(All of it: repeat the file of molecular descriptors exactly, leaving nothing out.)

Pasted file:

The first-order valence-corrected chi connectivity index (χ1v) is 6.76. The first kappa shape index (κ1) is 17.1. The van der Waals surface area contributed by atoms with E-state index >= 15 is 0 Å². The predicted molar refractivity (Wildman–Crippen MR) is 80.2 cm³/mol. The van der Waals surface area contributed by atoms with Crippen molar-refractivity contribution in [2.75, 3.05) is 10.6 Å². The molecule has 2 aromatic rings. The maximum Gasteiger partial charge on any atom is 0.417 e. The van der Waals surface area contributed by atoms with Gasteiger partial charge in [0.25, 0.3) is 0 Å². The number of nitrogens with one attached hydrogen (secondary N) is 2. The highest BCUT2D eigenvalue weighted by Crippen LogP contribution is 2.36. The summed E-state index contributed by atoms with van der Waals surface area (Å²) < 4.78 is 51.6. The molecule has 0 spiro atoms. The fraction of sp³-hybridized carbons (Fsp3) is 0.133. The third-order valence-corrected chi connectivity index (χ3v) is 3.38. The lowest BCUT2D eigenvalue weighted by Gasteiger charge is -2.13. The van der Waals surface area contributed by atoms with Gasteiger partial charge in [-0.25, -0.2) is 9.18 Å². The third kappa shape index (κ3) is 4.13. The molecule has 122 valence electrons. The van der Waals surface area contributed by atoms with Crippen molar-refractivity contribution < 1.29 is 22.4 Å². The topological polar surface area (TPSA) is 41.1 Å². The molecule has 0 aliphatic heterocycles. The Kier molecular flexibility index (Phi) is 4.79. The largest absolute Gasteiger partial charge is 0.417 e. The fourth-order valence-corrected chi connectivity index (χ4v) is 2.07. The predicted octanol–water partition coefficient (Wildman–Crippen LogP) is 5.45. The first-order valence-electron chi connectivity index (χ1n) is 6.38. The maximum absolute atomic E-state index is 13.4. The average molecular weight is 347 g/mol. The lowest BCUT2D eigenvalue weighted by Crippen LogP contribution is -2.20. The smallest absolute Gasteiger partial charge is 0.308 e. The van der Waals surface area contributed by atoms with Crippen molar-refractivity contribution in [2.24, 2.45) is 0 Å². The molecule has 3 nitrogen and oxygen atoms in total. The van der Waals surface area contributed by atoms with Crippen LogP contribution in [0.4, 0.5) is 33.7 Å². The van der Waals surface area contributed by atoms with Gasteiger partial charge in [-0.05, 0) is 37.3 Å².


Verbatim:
The first-order valence-corrected chi connectivity index (χ1v) is 6.76. The first kappa shape index (κ1) is 17.1. The van der Waals surface area contributed by atoms with E-state index >= 15 is 0 Å². The predicted molar refractivity (Wildman–Crippen MR) is 80.2 cm³/mol. The van der Waals surface area contributed by atoms with Crippen molar-refractivity contribution in [2.75, 3.05) is 10.6 Å². The molecule has 2 aromatic rings. The maximum Gasteiger partial charge on any atom is 0.417 e. The van der Waals surface area contributed by atoms with Gasteiger partial charge in [0.25, 0.3) is 0 Å². The number of nitrogens with one attached hydrogen (secondary N) is 2. The highest BCUT2D eigenvalue weighted by Crippen LogP contribution is 2.36. The summed E-state index contributed by atoms with van der Waals surface area (Å²) < 4.78 is 51.6. The molecule has 0 spiro atoms. The fraction of sp³-hybridized carbons (Fsp3) is 0.133. The third-order valence-corrected chi connectivity index (χ3v) is 3.38. The lowest BCUT2D eigenvalue weighted by Gasteiger charge is -2.13. The van der Waals surface area contributed by atoms with Gasteiger partial charge in [-0.25, -0.2) is 9.18 Å². The third kappa shape index (κ3) is 4.13. The molecule has 122 valence electrons. The van der Waals surface area contributed by atoms with Crippen molar-refractivity contribution < 1.29 is 22.4 Å². The topological polar surface area (TPSA) is 41.1 Å². The molecule has 0 aliphatic heterocycles. The Kier molecular flexibility index (Phi) is 4.79. The largest absolute Gasteiger partial charge is 0.417 e. The fourth-order valence-corrected chi connectivity index (χ4v) is 2.07. The predicted octanol–water partition coefficient (Wildman–Crippen LogP) is 5.45. The first-order valence-electron chi connectivity index (χ1n) is 6.38. The maximum absolute atomic E-state index is 13.4. The average molecular weight is 347 g/mol. The lowest BCUT2D eigenvalue weighted by Crippen LogP contribution is -2.20. The smallest absolute Gasteiger partial charge is 0.308 e. The van der Waals surface area contributed by atoms with Crippen molar-refractivity contribution in [2.24, 2.45) is 0 Å². The molecule has 3 nitrogen and oxygen atoms in total. The van der Waals surface area contributed by atoms with Crippen LogP contribution in [0.4, 0.5) is 33.7 Å². The van der Waals surface area contributed by atoms with Gasteiger partial charge in [-0.05, 0) is 37.3 Å².